Some psychologists have developed brief talks relevant to the topics I’ve covered in the book. I’ve provided links to some of their talks below, organized chapter by chapter.
Chapter 3: The People Out There
One of the key ideas of Chapter 3 (and also Chapter 4) is that we form mental models of the people around us and those models can diverge from the reality of what’s around us. One of the most striking illusions we encounter is what’s called “change blindness”–in which we believe we are observing a situation carefully but in fact are missing a key point of what’s going on. A number of psychologists have uploaded examples of our proneness to miss key parts of our environment. Watch the next two videos to see what I mean.
Chapter 5: Making Choices
- A humorous entry here: sometimes our judgment leaves something to be desired. George, on Seinfeld, shows a remarkable turnaround in his judgment, and this youtube video examines the positive impact of his new approach to his life. As the well-known warning goes, though, “Don’t try this at home.”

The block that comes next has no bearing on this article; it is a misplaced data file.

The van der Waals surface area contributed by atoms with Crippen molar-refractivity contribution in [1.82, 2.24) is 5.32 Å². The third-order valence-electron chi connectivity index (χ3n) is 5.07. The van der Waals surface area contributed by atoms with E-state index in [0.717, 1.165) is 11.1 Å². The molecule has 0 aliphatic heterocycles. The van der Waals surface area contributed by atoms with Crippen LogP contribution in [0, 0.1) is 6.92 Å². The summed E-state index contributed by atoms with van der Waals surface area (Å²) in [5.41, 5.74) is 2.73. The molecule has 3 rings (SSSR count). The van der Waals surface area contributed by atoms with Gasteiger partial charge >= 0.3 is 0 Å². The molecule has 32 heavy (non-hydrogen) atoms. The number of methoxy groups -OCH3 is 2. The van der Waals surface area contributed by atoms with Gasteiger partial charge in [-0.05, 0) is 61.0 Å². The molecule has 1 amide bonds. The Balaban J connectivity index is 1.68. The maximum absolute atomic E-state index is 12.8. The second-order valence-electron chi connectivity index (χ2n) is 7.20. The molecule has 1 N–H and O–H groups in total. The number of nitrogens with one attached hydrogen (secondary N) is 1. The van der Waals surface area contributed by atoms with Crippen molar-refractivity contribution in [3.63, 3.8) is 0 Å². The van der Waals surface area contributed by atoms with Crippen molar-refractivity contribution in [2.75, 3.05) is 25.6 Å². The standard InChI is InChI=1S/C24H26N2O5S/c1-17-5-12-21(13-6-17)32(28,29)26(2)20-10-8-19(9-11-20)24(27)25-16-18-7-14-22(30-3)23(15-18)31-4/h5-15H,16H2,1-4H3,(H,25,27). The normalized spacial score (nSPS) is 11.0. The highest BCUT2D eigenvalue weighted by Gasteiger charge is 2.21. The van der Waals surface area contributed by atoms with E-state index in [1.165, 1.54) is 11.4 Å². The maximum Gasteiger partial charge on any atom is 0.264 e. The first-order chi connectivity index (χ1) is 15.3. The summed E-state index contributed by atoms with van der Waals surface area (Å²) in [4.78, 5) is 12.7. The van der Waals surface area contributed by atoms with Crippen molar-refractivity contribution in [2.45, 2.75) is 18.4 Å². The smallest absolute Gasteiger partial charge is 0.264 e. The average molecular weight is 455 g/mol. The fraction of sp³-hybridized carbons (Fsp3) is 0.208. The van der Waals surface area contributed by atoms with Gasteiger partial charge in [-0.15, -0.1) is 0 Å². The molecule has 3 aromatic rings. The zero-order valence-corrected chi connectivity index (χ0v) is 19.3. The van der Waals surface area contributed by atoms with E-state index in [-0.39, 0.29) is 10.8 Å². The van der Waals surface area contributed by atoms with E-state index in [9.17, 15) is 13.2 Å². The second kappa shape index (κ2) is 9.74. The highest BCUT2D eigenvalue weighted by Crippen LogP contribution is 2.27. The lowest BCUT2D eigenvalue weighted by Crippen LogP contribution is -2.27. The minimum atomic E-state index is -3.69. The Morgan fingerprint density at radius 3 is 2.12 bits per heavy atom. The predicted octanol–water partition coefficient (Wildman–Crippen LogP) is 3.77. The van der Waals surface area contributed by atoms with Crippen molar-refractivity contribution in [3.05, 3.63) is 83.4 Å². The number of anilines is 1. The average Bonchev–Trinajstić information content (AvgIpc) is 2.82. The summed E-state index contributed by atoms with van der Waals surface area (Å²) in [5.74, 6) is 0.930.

Chapter 6: Developing Personal Intelligence
- Rebecca Saxe’s TED talk on “How We Read Each Others’ Minds.” This video includes an example of the false belief task (using pirate puppets), and an extension of it to moral reasoning, and finally, a rather mind-blowing demonstration of transcranial magnetic stimulation and how it can interfere with moral judgment. (This last part may not have much to do with personal intelligence per se, but it sure is worth seeing, and enhances our understanding of the brain-mind connection).
Chapter 7: Personal Intelligence in Adulthood
- Mihaly Csikszentmihalyi on his theory of Flow in a TED talk. Managing our flow and aiming toward a flow state is a key part of using our personal knowledge well, I’d say (this isn’t part of the book, but could have been).
- Clayton Christensen on how we should measure our lives (TED talk).
- The eminent Stanford psychologist Phil Zimbardo discusses the importance of time perspective in life, drawing on his own personal experiences, in this TED talk. A longer form video is found here.
- Angela Duckworth talks at TED about Grit.
Also click through to “The Science of Personality,” a 48 minute video from Hogan Assessment Systems here at: www.thescienceofpersonality.com.